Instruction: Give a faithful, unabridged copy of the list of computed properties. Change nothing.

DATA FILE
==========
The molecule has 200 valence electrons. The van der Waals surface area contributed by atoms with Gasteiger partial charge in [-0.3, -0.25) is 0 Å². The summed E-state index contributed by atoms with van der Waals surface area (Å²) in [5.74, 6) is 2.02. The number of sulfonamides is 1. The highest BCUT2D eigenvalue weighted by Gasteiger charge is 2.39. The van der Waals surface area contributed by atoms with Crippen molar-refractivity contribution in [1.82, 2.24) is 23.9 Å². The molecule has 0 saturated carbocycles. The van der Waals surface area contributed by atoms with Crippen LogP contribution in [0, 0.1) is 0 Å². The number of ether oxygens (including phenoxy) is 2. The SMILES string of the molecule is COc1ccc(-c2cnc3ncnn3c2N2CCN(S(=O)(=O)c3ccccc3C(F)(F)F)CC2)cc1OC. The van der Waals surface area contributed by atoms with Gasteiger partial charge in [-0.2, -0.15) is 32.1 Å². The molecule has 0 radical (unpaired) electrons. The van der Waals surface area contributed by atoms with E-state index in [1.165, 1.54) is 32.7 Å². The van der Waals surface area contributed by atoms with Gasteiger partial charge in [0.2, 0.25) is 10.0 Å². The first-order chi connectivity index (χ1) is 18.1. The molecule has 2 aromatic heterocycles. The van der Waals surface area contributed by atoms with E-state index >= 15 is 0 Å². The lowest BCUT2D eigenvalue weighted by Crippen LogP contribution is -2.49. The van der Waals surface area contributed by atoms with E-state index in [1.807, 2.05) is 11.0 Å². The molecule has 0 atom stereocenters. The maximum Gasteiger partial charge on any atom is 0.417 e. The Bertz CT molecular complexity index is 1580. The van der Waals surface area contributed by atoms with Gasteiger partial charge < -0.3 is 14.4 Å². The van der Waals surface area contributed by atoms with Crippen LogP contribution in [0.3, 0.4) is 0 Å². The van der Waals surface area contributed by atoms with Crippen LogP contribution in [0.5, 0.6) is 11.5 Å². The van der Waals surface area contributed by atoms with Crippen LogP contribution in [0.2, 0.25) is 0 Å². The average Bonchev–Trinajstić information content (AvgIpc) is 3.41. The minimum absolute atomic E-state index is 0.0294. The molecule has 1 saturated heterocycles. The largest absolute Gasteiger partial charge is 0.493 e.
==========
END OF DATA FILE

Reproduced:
The molecule has 200 valence electrons. The van der Waals surface area contributed by atoms with Gasteiger partial charge in [-0.3, -0.25) is 0 Å². The summed E-state index contributed by atoms with van der Waals surface area (Å²) in [5.74, 6) is 2.02. The number of sulfonamides is 1. The highest BCUT2D eigenvalue weighted by Gasteiger charge is 2.39. The van der Waals surface area contributed by atoms with Crippen molar-refractivity contribution in [1.82, 2.24) is 23.9 Å². The molecule has 0 saturated carbocycles. The van der Waals surface area contributed by atoms with Crippen LogP contribution in [0, 0.1) is 0 Å². The number of ether oxygens (including phenoxy) is 2. The SMILES string of the molecule is COc1ccc(-c2cnc3ncnn3c2N2CCN(S(=O)(=O)c3ccccc3C(F)(F)F)CC2)cc1OC. The van der Waals surface area contributed by atoms with Gasteiger partial charge in [-0.2, -0.15) is 32.1 Å². The molecule has 0 radical (unpaired) electrons. The van der Waals surface area contributed by atoms with E-state index in [1.165, 1.54) is 32.7 Å². The van der Waals surface area contributed by atoms with Gasteiger partial charge in [0.2, 0.25) is 10.0 Å². The first-order chi connectivity index (χ1) is 18.1. The molecule has 2 aromatic heterocycles. The van der Waals surface area contributed by atoms with E-state index >= 15 is 0 Å². The lowest BCUT2D eigenvalue weighted by Crippen LogP contribution is -2.49. The van der Waals surface area contributed by atoms with E-state index in [1.807, 2.05) is 11.0 Å². The molecule has 0 atom stereocenters. The maximum Gasteiger partial charge on any atom is 0.417 e. The Bertz CT molecular complexity index is 1580. The van der Waals surface area contributed by atoms with Gasteiger partial charge < -0.3 is 14.4 Å². The van der Waals surface area contributed by atoms with Crippen LogP contribution in [0.3, 0.4) is 0 Å². The van der Waals surface area contributed by atoms with Crippen LogP contribution in [0.5, 0.6) is 11.5 Å². The van der Waals surface area contributed by atoms with Crippen LogP contribution in [0.2, 0.25) is 0 Å². The average Bonchev–Trinajstić information content (AvgIpc) is 3.41. The minimum absolute atomic E-state index is 0.0294. The molecule has 1 saturated heterocycles. The largest absolute Gasteiger partial charge is 0.493 e.